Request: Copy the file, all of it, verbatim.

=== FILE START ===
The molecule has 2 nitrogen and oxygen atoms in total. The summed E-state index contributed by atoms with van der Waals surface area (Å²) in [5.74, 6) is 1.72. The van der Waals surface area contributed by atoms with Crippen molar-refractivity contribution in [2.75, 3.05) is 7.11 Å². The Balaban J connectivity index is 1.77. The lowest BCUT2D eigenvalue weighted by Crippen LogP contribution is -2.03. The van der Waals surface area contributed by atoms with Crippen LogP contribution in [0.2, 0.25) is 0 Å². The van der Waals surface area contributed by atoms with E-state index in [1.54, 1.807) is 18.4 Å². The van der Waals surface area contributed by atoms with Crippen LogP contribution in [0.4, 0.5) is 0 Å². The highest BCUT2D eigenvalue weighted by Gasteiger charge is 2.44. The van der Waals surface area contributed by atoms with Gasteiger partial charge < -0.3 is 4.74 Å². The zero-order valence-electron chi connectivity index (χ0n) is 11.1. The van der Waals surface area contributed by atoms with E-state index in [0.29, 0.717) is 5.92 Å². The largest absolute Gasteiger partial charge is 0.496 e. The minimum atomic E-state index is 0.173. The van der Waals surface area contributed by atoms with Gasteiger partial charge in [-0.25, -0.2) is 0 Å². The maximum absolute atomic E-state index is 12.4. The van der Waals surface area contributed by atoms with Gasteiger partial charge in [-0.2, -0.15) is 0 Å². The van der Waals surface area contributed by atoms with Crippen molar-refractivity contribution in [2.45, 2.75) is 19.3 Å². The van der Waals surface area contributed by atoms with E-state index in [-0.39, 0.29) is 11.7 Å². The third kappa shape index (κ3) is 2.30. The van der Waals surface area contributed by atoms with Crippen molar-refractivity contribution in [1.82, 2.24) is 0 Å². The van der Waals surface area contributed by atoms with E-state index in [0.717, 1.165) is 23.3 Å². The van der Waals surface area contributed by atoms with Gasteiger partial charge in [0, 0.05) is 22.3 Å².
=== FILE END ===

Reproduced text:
The molecule has 2 nitrogen and oxygen atoms in total. The summed E-state index contributed by atoms with van der Waals surface area (Å²) in [5.74, 6) is 1.72. The van der Waals surface area contributed by atoms with Crippen molar-refractivity contribution in [2.75, 3.05) is 7.11 Å². The Balaban J connectivity index is 1.77. The lowest BCUT2D eigenvalue weighted by Crippen LogP contribution is -2.03. The van der Waals surface area contributed by atoms with Crippen LogP contribution in [0.2, 0.25) is 0 Å². The van der Waals surface area contributed by atoms with E-state index in [1.54, 1.807) is 18.4 Å². The van der Waals surface area contributed by atoms with Crippen LogP contribution in [0.4, 0.5) is 0 Å². The highest BCUT2D eigenvalue weighted by Gasteiger charge is 2.44. The van der Waals surface area contributed by atoms with Gasteiger partial charge < -0.3 is 4.74 Å². The zero-order valence-electron chi connectivity index (χ0n) is 11.1. The van der Waals surface area contributed by atoms with E-state index in [0.29, 0.717) is 5.92 Å². The largest absolute Gasteiger partial charge is 0.496 e. The minimum atomic E-state index is 0.173. The van der Waals surface area contributed by atoms with Gasteiger partial charge in [-0.25, -0.2) is 0 Å². The maximum absolute atomic E-state index is 12.4. The van der Waals surface area contributed by atoms with Gasteiger partial charge in [-0.2, -0.15) is 0 Å². The van der Waals surface area contributed by atoms with Crippen molar-refractivity contribution in [2.45, 2.75) is 19.3 Å². The van der Waals surface area contributed by atoms with E-state index in [-0.39, 0.29) is 11.7 Å². The third kappa shape index (κ3) is 2.30. The van der Waals surface area contributed by atoms with Crippen molar-refractivity contribution in [1.82, 2.24) is 0 Å². The van der Waals surface area contributed by atoms with E-state index in [0.717, 1.165) is 23.3 Å². The van der Waals surface area contributed by atoms with Gasteiger partial charge in [0, 0.05) is 22.3 Å².